IF YOU DIDN'T KNOW who Marc Maron was before June 22, you do now. That was the day he interviewed President Barack Obama in a long, seemingly freewheelin' episode of his podcast, WTF with Marc Maron—a chat that included some very necessary conversation on race, and an almost casual confirmation from our commander-in-chief that black helicopters are real. That episode was downloaded more than 1.7 million times, Maron was (presumably) taken into the hearts of many a conspiracy theorist, and his name showed up everywhere from Politico to the Root for delivering an interview with the president that sounded anything but canned.

But I doubt WTF listeners were surprised. Like many comedians, Maron's at his best when he isn't trying too hard to be funny. Onstage—unpopular opinion!—you could swap him out with any other shoutymouth angry liberal dude, and I don't think I'd know the difference (with all due respect, angry dudes!). But it's with WTF that Maron signals—to the president and everyone else—that he's doing something different. Maron doesn't overcomplicate things, and he doesn't waste time: The show always sounds like a particularly fascinating conversation between two strangers, nothing more and nothing less. In the relatively anything-goes digital hinterland of podcasting, this is all too rare. And given that podcasts have become ubiquitous in comedy, that isn't faint praise.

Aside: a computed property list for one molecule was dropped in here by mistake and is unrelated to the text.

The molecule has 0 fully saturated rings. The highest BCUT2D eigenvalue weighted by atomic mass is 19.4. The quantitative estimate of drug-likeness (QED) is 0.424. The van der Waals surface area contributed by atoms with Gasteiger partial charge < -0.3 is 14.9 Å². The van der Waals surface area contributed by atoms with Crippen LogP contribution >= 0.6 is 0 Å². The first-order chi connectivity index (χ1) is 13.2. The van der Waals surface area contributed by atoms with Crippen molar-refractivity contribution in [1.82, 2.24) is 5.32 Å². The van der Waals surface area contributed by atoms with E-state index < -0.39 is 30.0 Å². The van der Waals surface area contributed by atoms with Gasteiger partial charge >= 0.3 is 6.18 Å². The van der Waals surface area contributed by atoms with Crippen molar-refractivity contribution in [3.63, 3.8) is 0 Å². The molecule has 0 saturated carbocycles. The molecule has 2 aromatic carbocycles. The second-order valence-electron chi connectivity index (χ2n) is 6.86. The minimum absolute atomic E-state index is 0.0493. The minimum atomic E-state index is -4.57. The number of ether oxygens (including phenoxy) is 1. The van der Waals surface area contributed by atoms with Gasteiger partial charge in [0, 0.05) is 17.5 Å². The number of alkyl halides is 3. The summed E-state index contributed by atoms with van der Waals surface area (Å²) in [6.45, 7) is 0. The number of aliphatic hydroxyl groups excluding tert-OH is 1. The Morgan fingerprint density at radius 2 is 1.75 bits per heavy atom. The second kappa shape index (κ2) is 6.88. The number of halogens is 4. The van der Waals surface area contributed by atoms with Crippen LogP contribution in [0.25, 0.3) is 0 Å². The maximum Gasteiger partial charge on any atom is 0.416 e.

Like a less politically correct Terry Gross with a beard and a bad-yet-welcoming attitude, Maron gets people to open up. From discussing the implications of liking art by bad people with Lena Dunham, to asking John Oliver about the British educational system, to—yes—getting Obama to talk popular conspiracy theories, Maron's a skilled if unorthodox interviewer. So it's no surprise that both his shows are sold out. If you need a comedy fix, the very British, very charming Russell Howard and Canada's delightful DeAnne Smith, both in town this week, are worthy alternatives. But if your life needs more Marc Maron, look no further than his latest interview—he talked to Against Me!'s Laura Jane Grace about being transgender in punk rock, about as timely a topic as ever, no conspiracy theories needed.